Ham-fisted DDCA irks match observer | cricket | Hindustan Times
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Ham-fisted DDCA irks match observer

The match observer, Pratap Satpathy, was so annoyed by the presence of too many ball-pickers (ball boys around the boundary rope) that he had to rap the Delhi cricket officials. Khurram Habib reports.

cricket Updated: Nov 08, 2011 14:58 IST
Khurram Habib
Indian-cricketer-Pagyan-Ojha-2R-celebrates-with-teammates-after-taking-the-wicket-of-unseen-West-Indies-cricketer-Fidel-Edwards-on-the-second-day-of-the-first-Test-match-at-the-Feroz-Shah-Kotla-stadium-in-New-Delhi
Indian-cricketer-Pagyan-Ojha-2R-celebrates-with-teammates-after-taking-the-wicket-of-unseen-West-Indies-cricketer-Fidel-Edwards-on-the-second-day-of-the-first-Test-match-at-the-Feroz-Shah-Kotla-stadium-in-New-Delhi

It is not just the pitch that is keeping the DDCA worried. The ‘fragile & weak’ over-enthusiastic kids around it too have managed to land it in a soup. The match observer, Pratap Satpathy, was so annoyed by the presence of too many ball-pickers (ball boys around the boundary rope) that he had to rap the Delhi cricket officials.

One of the kids, who is the grandson of a top DDCA official, was asked to leave as he was too young to be handling a cricket ball at the boundary for the entire day. Others were blamed for creating trouble as they would enthusiastically run up to the players.

And that wasn’t all. The observer wasn't happy with the standard of cleanliness.

DDCA Joint Secy (Sports) SS Sarin, who was handling the selection and induction of the ball-pickers, admitted the problem. “Yes, unfortunately the match observer wasn't happy with us. I don’t know their age, but some of them were deemed too fragile and weak to do the job.”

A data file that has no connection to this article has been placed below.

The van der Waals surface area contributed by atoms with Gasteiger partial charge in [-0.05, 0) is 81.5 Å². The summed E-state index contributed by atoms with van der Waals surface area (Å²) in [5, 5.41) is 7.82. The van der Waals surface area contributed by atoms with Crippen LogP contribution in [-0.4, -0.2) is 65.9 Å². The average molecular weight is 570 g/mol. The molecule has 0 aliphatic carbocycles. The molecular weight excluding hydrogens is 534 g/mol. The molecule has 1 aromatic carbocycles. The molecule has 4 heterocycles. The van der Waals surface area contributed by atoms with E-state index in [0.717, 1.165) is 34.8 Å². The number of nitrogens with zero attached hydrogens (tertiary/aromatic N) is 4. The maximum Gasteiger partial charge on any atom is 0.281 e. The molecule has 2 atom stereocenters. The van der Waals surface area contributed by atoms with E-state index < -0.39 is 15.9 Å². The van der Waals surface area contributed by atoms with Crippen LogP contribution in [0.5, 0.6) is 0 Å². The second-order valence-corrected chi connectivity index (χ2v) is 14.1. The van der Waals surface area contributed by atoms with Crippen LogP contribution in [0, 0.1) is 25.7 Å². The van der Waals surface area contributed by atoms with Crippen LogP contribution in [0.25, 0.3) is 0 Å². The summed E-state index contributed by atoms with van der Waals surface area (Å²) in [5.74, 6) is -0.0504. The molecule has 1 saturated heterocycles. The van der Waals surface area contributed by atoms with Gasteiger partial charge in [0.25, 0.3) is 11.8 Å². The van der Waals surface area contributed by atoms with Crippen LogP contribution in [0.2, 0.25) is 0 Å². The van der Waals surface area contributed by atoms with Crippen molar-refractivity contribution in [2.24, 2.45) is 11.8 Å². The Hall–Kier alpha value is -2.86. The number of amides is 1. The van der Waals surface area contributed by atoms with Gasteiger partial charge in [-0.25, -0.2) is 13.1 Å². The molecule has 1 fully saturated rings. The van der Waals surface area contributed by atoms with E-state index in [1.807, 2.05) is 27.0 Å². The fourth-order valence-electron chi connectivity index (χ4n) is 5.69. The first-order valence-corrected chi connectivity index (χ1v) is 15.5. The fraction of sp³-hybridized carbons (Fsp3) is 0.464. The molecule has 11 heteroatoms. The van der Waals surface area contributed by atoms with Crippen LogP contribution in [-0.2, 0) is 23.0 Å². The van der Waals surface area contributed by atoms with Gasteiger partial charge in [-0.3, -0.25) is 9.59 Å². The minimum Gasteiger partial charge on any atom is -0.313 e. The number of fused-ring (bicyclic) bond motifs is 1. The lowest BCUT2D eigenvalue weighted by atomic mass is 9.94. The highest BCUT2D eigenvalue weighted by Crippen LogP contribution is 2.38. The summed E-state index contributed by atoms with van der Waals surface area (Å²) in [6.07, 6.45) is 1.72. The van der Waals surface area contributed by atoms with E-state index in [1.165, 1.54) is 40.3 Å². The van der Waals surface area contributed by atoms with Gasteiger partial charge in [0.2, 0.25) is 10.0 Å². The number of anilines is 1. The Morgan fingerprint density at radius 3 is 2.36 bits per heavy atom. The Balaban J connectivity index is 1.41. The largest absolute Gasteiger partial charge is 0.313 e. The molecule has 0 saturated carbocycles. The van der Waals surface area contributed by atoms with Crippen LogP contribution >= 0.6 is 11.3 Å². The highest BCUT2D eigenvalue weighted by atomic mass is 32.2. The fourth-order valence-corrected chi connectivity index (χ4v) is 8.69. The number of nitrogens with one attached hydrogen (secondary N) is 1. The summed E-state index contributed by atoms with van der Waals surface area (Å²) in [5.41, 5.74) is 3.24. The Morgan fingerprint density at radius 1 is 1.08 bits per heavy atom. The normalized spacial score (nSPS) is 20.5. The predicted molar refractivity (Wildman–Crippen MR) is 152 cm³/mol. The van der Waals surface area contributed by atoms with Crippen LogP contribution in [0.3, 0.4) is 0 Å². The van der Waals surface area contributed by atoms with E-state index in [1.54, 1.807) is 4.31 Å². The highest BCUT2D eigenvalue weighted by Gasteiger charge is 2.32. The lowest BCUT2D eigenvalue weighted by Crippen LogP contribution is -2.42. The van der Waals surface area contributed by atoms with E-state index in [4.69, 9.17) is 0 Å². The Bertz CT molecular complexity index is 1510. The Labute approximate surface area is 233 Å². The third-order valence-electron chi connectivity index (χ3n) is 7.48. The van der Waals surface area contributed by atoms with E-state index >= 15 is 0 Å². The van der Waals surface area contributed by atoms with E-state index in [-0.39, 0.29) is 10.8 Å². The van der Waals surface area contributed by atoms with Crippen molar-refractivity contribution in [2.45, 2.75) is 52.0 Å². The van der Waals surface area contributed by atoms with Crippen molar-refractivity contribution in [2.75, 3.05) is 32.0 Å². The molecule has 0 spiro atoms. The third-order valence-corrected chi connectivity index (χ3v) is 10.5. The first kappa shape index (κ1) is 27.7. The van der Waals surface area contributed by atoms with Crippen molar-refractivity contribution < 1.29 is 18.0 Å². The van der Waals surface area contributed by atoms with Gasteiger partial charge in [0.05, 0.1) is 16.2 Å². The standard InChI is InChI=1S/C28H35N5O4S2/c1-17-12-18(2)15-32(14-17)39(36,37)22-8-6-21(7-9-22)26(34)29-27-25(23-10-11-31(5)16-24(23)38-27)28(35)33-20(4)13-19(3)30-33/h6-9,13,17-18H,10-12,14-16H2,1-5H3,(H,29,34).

He further added that the squalor around the ground had also irked the official.

When contacted, Satpathy told HT that his report is confidential. “I can’t comment on it.”

Where’s the ticket?
The strength of the crowd could be gauged even from outside the stadium with face painters and touts wandering aimlessly.

The shocking part was the black market ticket prices on Monday, which interestingly was a public holiday due to Eid. A scalper near Ambedkar Stadium was selling R100 daily tickets for just R150 and later in the day, a R500 ticket was available for the same price. “No one is buying them,” he said.

It was surprising because the counter at the Bank of Maharashtra, less than a kilometer from the stadium, was struggling to meet the requirements. They had been open on both the playing days but suddenly ran short of tickets on both days.

On Monday, they first said there were no R100 daily tickets left and, after a while, said there were no R500 tickets. “We are open from 10 am to 6.30pm everyday,” said an official.

On Monday, the counter shut at 3.00pm.